Chinese apothecary on Locke's preserved main street.
The houses slant sideways and the opium dens are gone, but Locke, California, takes visitors back more than 90 years to a unique Chinese farming community. Thanks to the work of a few locals with a passion for history, the entire main street has been preserved and many stores and restaurants still operate.
Locke was established in 1915 when Chinese immigrants settled here. A permanent population of 600 lived alongside another 1,000 seasonal farm laborers who provided the Sacramento Delta with a major work force, helping to grow onions, potatoes and asparagus. They also tended the fruit orchards. When they couldn't find farm work, they found employment at canneries and packing houses.
Seasonal farmers stayed in the boarding house and paid $2.50 per month. The boarding house has been turned into a museum, where you can pick up a self-guided walking tour of Locke. The boarding house was originally built in 1909 to board the workers of the Southern Pacific Railroad shipping warehouse.
Families lived above their businesses, and children went to public school in nearby Walnut Grove. After regular school ended, children attended the Chinese School. Busts of Confucius and Sun Yat-sen still stand outside the school and desks are lined in rows inside.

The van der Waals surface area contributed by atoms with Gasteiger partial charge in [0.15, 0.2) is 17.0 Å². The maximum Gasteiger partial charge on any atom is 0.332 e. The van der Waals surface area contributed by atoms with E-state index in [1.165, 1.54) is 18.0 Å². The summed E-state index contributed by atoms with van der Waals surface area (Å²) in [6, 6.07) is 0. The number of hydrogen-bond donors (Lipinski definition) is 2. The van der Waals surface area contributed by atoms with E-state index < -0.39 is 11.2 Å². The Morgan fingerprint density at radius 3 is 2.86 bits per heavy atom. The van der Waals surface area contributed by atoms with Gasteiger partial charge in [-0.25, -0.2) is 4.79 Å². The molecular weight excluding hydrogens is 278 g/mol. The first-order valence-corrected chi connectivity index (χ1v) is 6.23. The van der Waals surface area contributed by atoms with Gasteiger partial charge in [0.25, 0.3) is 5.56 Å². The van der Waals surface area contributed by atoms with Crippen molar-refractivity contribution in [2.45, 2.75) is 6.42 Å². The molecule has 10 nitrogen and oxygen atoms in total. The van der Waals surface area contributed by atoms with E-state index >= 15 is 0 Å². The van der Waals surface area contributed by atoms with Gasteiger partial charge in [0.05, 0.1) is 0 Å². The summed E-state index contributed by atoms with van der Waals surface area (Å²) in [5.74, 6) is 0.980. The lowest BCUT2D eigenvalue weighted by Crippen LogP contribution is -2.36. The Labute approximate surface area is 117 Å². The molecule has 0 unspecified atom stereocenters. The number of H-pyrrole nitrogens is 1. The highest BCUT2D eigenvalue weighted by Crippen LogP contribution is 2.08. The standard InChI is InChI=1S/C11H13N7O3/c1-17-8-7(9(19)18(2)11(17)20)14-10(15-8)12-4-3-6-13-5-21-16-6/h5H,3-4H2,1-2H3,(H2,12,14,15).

A commemoration sits in the middle of the main street at the Locke Memorial Park and Monument. It pays tribute to Chinese immigrants who first came to California in search of gold, later becoming builders of the Sacramento Delta levees and the transcontinental railroads as well as developers of agriculture in the Central Valley.
Locke thrived for a time and had food markets, restaurants, dry goods stores, an opera house, a church and post office. The town also was well known for its five gambling houses, five brothels, speakeasies during Prohibition days – and even opium dens.
Along the main street you can still visit Dai Loy Gambling Hall owned by Lee Bing from 1915 to 1950. (Today the establishment is a museum of gambling paraphernalia.) Lee Bing also ran the Fat Moon Company and sold dry goods, hardware and herbal medicines.
Al the Wop's Saloon and Restaurant once operated a brothel; now you can eat a traditional American steak sandwich there. You can also pass by the Star Theater, which had a Chinese opera, gambling den and brothel, as well as the Lockeport Hotel, one of the first buildings in the town.
Walking past these businesses, you'll end at the Locke Garden Restaurant where you can enjoy lunch or dinner. This was Locke's first saloon and gambling hall.
By the 1940s, the children of these Chinese immigrants had moved away. Although streets are marked in both English and Chinese, out of about 60 locals only 10 are of Chinese descent. Still, the Locke Foundation continues to preserve the town’s history for visitors to enjoy.